Is this service confidential?
We collect only the information we need to set up a meeting with a lawyer. We may ask you for an email address so we can send you a survey that will help us understand how to improve our program. The survey is optional and completely anonymous.
The Legal Information Society of Nova Scotia will share some statistics with our funder, the federal Department of Justice. They will want to know how often Nova Scotians use the program and what part of the province they live in. The information we share will not identify anyone using the program.
What can I expect when I talk with the lawyer?
You might meet with the lawyer over the telephone or in person. It will depend upon what is right for you.
Our lawyers are trained to help you take the right action to deal with what has happened at your workplace. They are also trained to work with clients who may feel traumatized.
At your first appointment, the lawyer will tell you about your rights and ways you can deal with what is happening at work. Everyone’s situation is different, and the lawyer will answer questions and provide guidance about your work situation and experience.
You and the lawyer may use your four hours in the way that works best for you. For example, your first meeting might be two hours, and you might have another appointment later on.
You might not need four hours of legal advice. If your issue is complex, you might feel that you need more than four hours. If you need more time, phone or email us and we will do our best to help.
Is there a cost?
No. You can get up to four hours of free legal advice.
If I see a lawyer, do I have to take legal action?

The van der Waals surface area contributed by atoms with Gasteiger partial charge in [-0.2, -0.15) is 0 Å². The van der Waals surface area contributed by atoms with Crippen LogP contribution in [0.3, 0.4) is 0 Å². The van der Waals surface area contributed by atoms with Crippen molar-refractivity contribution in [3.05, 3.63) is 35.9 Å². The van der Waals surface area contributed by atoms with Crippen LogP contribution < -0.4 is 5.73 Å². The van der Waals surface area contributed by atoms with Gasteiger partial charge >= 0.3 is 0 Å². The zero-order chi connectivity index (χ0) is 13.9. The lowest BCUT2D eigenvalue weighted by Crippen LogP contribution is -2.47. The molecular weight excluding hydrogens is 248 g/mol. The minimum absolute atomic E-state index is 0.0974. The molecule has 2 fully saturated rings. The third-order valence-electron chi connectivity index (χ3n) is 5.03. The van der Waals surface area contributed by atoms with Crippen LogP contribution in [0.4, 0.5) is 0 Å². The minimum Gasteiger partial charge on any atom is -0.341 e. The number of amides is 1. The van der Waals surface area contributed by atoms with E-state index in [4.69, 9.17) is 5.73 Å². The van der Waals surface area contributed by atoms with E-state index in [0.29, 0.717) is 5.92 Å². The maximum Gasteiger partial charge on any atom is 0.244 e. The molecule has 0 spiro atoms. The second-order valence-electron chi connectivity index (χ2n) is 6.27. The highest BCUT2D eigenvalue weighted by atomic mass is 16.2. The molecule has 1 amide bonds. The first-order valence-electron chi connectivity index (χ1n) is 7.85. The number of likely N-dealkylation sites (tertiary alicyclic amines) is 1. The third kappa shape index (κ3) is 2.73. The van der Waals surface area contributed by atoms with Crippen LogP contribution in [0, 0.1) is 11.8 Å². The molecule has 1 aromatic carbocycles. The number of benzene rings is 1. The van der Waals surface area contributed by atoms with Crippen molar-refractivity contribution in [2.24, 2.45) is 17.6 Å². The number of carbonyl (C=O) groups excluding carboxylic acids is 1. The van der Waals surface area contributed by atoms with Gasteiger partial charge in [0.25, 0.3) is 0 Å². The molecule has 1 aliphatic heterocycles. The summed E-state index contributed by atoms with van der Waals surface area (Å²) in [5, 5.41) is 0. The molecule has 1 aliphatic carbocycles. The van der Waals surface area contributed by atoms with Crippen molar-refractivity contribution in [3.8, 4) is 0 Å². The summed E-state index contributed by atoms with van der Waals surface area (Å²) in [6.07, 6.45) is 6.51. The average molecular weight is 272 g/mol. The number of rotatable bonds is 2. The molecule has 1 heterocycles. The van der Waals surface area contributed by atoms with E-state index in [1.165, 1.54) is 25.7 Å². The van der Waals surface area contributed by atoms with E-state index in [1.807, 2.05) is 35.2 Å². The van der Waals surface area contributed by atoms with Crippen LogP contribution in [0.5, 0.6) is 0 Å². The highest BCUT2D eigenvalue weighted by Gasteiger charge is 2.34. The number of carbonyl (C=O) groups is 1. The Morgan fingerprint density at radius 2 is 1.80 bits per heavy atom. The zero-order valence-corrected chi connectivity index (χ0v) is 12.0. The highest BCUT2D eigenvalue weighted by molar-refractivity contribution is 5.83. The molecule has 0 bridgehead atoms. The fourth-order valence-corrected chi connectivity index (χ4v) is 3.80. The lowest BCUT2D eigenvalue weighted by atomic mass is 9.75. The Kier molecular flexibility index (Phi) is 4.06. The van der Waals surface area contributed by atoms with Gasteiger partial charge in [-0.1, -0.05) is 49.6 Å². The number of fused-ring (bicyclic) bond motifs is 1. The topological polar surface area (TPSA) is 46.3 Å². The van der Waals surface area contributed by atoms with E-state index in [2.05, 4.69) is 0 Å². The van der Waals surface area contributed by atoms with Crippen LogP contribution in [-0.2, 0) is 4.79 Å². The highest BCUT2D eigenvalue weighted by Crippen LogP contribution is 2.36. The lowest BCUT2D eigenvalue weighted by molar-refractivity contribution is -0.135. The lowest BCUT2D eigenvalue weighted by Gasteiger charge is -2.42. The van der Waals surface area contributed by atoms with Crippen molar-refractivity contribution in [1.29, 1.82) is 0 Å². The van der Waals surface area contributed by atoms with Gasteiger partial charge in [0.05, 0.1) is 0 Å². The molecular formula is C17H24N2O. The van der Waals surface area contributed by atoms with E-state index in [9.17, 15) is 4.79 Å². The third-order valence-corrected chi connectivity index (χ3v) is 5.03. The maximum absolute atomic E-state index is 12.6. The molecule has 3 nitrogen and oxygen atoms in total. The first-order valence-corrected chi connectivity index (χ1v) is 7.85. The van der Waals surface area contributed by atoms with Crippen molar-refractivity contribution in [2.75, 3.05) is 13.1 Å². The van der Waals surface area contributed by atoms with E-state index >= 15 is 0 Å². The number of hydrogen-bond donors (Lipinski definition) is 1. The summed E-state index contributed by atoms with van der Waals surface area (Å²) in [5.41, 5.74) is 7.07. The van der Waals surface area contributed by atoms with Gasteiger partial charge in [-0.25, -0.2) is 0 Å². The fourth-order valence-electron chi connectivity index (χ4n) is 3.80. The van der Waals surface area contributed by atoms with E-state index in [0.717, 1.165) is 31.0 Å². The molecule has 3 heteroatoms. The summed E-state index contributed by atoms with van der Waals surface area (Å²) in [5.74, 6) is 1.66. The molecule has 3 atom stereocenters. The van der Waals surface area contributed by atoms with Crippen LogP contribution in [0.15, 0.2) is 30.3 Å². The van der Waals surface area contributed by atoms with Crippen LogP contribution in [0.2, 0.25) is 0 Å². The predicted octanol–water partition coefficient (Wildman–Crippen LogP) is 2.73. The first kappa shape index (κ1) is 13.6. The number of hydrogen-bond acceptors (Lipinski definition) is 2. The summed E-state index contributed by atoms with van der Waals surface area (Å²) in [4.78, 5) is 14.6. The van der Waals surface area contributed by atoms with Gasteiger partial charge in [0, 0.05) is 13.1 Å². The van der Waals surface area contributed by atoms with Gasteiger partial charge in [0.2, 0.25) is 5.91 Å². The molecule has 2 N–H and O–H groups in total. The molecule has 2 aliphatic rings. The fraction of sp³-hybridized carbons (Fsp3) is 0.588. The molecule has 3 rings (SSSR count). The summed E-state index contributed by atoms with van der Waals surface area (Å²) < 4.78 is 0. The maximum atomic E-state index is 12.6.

You are in control, and what you do next is entirely up to you.
For some people, taking legal action to deal with a sensitive matter can be overwhelming. You may take any of the steps or options that the lawyer tells you about, or you may do nothing. Our program aims to help you better understand your options so that you can make the choices and take the actions that are best for you.
I want a referral. What are the next steps?
If you have experienced workplace sexual harassment and want a lawyer referral, please either use the phone number or email address above, or fill out the form with your name, email and/or phone number, and where you are in Nova Scotia, and send to us. When you submit your information it will be sent to our Program Coordinator, who will be in touch to arrange a referral for you. We do our best to follow up within 24 hours.
Please note that we need either a phone number or an email address to arrange a referral for you. You can give us either, or both. If you are comfortable providing an email address, we would be grateful so that in addition to arranging a referral we can also send you a feedback survey to help us improve our program.
We ask for your location solely so that we can refer you to a lawyer in your community whenever possible.
We will never require you to tell us the name of your employer or for the details of your experience. You may provide this information to us if you wish to do so through this anonymous Workplace Sexual Harassment Disclosure form. If you choose to disclose this information to us, it will be used solely by the LISNS Workplace Sexual Harassment Project team to help us understand how and where workplace sexual harassment is affecting Nova Scotians.
Conflict Check: Please note that when you see a lawyer through our referral program, the lawyer or administrative staff at the law firm will need you to tell them the name of your employer and the names of anyone involved so they can complete a conflict check. Don't worry, this is a standard practice at law firms. A lawyer can't give you advice if someone at their firm is already representing the other side on any kind of legal issue. If a law firm has a conflict, our Program Coordinator will arrange a referral for you at a different law firm.
Legal Information about Workplace Sexual Harassment
Go here for answers to common questions about sexual harassment in the workplace.
The Legal Information Society of Nova Scotia is a free service that gives you information about the law and your rights and responsibilities. The Government of Canada, through the Department of Justice, graciously funds the pdf Workplace Sexual Harassment Legal Advice Program. (204 KB)